AL GORE: Proposes Funding Boost for Services for the Disabled
Vice President Al Gore announced a $2.7 billion proposal designed to bolster programs for disabled citizens by improving home care initiatives and workplace access, the AP/Arizona Republic reports. Speaking to 800 activists at the National Council on Independent Living meeting on the eve of the 10th anniversary of the Americans with Disabilities Act, Gore said, "There are millions of Americans who are held back, not because they have a disability, but because that disability is misunderstood. They are not recognized for the abilities they have." Projecting a new commitment to the 54 million disabled Americans, 75% of whom are unemployed or underemployed, Gore's 10-year plan would create a "Fund for Independence" to maximize resources for the development of home- and community-based services to facilitate entry to the workplace; increase independent living program funding from $40 million to $75 million; promote a $1,000 tax credit for expenses incurred during work re-entry; double the $35 million currently spent on research into new assistive technologies; spend $50 million to increase anti-discrimination law enforcement; and provide state incentives for the expansion of Medicaid coverage for home care expenses. These proposals add to Gore's previously announced plans to increase special education funding and expand Medicaid coverage for prescription drugs (7/26).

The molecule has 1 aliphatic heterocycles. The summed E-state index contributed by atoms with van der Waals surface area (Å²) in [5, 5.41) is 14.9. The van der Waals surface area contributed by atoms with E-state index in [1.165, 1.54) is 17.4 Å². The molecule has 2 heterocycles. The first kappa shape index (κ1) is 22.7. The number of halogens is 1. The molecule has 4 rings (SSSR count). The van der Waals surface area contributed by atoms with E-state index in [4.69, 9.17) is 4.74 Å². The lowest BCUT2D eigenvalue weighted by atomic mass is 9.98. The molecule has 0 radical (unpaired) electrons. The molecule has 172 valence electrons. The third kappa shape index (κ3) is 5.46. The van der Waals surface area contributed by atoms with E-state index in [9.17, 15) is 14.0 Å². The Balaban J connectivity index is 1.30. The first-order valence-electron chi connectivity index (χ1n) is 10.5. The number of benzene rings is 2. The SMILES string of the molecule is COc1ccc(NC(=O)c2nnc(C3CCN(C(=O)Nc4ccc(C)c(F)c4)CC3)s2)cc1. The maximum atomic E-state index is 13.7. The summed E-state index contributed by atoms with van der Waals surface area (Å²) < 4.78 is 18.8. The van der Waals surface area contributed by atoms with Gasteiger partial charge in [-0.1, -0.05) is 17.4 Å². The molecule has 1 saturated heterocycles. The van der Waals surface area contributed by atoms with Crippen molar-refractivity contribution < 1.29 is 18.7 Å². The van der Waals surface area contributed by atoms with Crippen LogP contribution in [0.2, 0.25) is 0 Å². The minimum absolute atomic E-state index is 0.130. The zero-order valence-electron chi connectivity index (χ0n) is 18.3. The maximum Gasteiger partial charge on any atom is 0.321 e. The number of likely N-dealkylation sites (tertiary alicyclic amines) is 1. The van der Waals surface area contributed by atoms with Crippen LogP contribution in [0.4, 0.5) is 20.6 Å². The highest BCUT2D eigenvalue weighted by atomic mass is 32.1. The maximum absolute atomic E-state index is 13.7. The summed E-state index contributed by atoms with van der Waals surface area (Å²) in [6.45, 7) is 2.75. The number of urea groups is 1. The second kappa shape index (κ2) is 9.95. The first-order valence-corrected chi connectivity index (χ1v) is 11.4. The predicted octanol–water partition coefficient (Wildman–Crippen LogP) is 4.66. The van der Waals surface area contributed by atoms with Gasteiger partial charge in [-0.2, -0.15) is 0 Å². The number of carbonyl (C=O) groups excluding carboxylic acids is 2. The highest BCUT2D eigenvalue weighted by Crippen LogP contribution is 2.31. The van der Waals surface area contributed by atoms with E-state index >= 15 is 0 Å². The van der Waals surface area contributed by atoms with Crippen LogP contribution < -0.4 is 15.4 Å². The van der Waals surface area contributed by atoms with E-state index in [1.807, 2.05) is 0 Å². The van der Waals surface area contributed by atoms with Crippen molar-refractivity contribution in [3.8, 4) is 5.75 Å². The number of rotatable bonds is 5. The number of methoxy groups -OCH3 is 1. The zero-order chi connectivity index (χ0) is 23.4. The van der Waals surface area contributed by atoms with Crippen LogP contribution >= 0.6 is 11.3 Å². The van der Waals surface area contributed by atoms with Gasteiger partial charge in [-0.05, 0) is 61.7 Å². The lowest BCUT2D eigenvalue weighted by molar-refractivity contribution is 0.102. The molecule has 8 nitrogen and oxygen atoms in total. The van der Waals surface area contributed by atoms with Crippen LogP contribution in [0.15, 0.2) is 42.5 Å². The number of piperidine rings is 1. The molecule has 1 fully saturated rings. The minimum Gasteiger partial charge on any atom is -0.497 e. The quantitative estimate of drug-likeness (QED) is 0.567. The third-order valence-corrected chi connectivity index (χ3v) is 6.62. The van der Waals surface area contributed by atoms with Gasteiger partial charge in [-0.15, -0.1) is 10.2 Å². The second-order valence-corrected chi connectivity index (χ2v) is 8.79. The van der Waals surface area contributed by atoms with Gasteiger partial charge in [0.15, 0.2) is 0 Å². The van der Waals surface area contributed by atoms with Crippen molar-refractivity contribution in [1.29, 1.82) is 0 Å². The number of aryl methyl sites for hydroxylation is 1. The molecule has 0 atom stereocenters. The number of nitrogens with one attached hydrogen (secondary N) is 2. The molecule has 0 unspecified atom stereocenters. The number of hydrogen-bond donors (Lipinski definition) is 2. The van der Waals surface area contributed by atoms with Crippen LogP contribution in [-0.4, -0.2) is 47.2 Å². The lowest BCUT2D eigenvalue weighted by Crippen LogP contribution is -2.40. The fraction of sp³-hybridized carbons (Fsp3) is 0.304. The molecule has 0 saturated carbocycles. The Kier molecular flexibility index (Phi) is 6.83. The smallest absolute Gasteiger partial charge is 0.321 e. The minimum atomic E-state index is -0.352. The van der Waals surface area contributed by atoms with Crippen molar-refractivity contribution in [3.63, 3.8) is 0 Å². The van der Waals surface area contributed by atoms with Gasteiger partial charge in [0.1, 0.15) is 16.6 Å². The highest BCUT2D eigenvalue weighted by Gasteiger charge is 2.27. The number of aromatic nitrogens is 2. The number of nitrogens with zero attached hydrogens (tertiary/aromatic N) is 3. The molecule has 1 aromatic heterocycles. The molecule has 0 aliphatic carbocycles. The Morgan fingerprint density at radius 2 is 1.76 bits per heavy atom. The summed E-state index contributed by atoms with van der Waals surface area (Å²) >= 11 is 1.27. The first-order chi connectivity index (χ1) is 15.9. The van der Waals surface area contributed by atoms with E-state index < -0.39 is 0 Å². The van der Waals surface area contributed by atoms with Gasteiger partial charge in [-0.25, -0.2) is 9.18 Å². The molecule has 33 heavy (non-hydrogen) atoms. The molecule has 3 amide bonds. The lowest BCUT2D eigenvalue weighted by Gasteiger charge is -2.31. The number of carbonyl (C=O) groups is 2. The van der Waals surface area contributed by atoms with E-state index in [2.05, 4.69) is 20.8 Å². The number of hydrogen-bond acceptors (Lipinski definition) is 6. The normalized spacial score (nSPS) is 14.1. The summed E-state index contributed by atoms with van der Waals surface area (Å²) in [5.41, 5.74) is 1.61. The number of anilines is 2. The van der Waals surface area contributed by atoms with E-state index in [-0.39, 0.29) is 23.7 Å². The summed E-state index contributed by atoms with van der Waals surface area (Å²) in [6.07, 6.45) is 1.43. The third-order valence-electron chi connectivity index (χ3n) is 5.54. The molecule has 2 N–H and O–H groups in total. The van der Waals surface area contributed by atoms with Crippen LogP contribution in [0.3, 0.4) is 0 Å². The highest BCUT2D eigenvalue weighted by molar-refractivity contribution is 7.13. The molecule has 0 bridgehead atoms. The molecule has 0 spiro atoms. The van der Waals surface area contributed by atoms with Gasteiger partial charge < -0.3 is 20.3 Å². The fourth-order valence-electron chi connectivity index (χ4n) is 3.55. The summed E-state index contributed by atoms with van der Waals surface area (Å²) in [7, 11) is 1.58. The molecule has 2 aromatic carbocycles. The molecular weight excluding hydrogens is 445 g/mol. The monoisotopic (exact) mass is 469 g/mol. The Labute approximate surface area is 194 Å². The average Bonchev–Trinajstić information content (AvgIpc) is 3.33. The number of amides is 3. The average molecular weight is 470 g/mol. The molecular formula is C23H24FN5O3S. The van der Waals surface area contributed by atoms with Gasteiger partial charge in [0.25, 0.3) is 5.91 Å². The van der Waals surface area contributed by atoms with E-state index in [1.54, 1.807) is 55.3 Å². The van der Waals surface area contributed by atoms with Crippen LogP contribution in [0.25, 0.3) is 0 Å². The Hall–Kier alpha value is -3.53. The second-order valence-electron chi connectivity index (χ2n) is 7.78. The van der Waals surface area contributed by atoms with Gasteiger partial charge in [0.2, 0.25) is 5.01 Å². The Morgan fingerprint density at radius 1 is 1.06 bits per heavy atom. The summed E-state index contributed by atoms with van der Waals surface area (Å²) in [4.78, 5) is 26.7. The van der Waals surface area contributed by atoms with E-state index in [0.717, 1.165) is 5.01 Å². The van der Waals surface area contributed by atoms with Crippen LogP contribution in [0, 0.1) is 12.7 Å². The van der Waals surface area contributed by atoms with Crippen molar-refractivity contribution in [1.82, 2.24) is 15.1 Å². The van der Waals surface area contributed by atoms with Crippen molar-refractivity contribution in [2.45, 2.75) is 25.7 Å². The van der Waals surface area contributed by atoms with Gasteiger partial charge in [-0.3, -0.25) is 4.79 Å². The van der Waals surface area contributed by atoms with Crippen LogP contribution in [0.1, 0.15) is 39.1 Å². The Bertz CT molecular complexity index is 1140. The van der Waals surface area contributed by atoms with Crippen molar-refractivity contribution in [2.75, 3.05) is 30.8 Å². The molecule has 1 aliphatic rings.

In addition to announcing his proposals, Gore also told the assembled crowd that his Republican rival, Texas Gov. George W. Bush (R), would undermine federal protections for the disabled by appointing "right-wing ideologues" to the Supreme Court. "Ask yourself whether you would like to see three or four more Antonin Scalias and Clarence Thomases on the Court. Ask yourselves what the future of the ADA would be at the hands of such a court. I know that my opponent speaks of a commitment to people with disabilities ... But let's face it: If we allow anyone to pack the court with right-wing ideologues, all of our advances in civil rights and equal rights could be ruled away," Gore said. Bush spokesperson Dan Bartlett denied that the Republican candidate would hinder the rights of the disabled, commenting that "Bush has said all along that he will appoint justices with a strong judicial temperament and will not legislate from the bench. Gov. Bush is a strong supporter of the ADA, has outlined several initiatives to improve the disability act and has worked hard in Texas to improve access for the disabled." Despite these statements, National Council of Independent Living President Paul Spooner admitted, "The difference is like night and day to me. George Bush will put us back in the darkness" (Finnegan, Los Angeles Times, 7/26). Michael Auberger, national organizer and co-founder of American Disabled for Attendant Programs Today, also says in a Salon.com article that Bush's disability record has not be optimal. "[Bush] opposed the Olmstead decision, which was a Supreme Court decision that pretty much says that people with disabilities have a right to live in the community and use Medicaid dollars and have that choice," he said. In February 1999, 15 picketers protesting the court decision, most of whom were in wheelchairs, were arrested for trespassing outside the gates of the Texas governor's mansion (Tapper, 6/30).